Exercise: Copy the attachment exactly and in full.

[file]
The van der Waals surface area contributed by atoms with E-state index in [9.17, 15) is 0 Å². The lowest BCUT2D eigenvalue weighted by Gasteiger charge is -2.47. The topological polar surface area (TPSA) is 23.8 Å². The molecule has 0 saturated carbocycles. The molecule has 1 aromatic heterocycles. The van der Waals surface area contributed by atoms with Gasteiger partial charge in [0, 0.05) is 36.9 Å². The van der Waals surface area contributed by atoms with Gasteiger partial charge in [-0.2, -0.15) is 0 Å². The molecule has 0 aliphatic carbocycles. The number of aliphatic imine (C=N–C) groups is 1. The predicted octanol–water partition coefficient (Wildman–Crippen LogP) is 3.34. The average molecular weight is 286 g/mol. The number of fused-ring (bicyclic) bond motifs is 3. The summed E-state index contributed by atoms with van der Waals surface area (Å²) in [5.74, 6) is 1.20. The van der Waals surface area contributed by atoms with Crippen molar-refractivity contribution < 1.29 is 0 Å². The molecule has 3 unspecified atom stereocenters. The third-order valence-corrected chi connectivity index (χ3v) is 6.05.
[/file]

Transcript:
The van der Waals surface area contributed by atoms with E-state index in [9.17, 15) is 0 Å². The lowest BCUT2D eigenvalue weighted by Gasteiger charge is -2.47. The topological polar surface area (TPSA) is 23.8 Å². The molecule has 0 saturated carbocycles. The molecule has 1 aromatic heterocycles. The van der Waals surface area contributed by atoms with Gasteiger partial charge in [0, 0.05) is 36.9 Å². The van der Waals surface area contributed by atoms with Gasteiger partial charge in [-0.2, -0.15) is 0 Å². The molecule has 0 aliphatic carbocycles. The number of aliphatic imine (C=N–C) groups is 1. The predicted octanol–water partition coefficient (Wildman–Crippen LogP) is 3.34. The average molecular weight is 286 g/mol. The number of fused-ring (bicyclic) bond motifs is 3. The summed E-state index contributed by atoms with van der Waals surface area (Å²) in [5.74, 6) is 1.20. The van der Waals surface area contributed by atoms with Crippen molar-refractivity contribution < 1.29 is 0 Å². The molecule has 3 unspecified atom stereocenters. The third-order valence-corrected chi connectivity index (χ3v) is 6.05.